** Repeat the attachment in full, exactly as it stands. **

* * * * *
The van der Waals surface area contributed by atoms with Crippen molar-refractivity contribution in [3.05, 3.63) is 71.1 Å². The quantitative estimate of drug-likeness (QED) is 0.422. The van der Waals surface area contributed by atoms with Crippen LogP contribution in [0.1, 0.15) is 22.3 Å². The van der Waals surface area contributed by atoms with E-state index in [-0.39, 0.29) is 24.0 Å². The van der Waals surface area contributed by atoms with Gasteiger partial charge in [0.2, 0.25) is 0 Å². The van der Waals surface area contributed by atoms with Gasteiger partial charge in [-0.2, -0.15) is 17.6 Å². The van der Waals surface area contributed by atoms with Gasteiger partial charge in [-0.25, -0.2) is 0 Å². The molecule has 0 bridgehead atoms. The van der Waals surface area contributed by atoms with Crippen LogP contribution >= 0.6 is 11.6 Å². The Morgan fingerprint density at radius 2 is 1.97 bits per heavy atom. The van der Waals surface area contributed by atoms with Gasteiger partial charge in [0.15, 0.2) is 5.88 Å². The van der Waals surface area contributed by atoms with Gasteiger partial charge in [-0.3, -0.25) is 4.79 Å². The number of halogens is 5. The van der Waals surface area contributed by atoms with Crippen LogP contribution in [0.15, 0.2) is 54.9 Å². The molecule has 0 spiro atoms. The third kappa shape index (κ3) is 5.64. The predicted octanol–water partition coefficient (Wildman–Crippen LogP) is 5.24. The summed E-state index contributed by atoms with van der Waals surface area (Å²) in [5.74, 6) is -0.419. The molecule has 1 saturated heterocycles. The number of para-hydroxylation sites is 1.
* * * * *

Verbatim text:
The van der Waals surface area contributed by atoms with Crippen molar-refractivity contribution in [3.05, 3.63) is 71.1 Å². The quantitative estimate of drug-likeness (QED) is 0.422. The van der Waals surface area contributed by atoms with Crippen LogP contribution in [0.1, 0.15) is 22.3 Å². The van der Waals surface area contributed by atoms with E-state index in [-0.39, 0.29) is 24.0 Å². The van der Waals surface area contributed by atoms with Gasteiger partial charge in [0.2, 0.25) is 0 Å². The van der Waals surface area contributed by atoms with Gasteiger partial charge in [-0.2, -0.15) is 17.6 Å². The van der Waals surface area contributed by atoms with Gasteiger partial charge in [-0.25, -0.2) is 0 Å². The molecule has 0 bridgehead atoms. The van der Waals surface area contributed by atoms with Crippen LogP contribution >= 0.6 is 11.6 Å². The Morgan fingerprint density at radius 2 is 1.97 bits per heavy atom. The van der Waals surface area contributed by atoms with Gasteiger partial charge in [0.15, 0.2) is 5.88 Å². The van der Waals surface area contributed by atoms with Gasteiger partial charge in [-0.3, -0.25) is 4.79 Å². The number of halogens is 5. The van der Waals surface area contributed by atoms with Crippen LogP contribution in [0.15, 0.2) is 54.9 Å². The molecule has 0 spiro atoms. The third kappa shape index (κ3) is 5.64. The predicted octanol–water partition coefficient (Wildman–Crippen LogP) is 5.24. The summed E-state index contributed by atoms with van der Waals surface area (Å²) in [5.74, 6) is -0.419. The molecule has 1 saturated heterocycles. The number of para-hydroxylation sites is 1.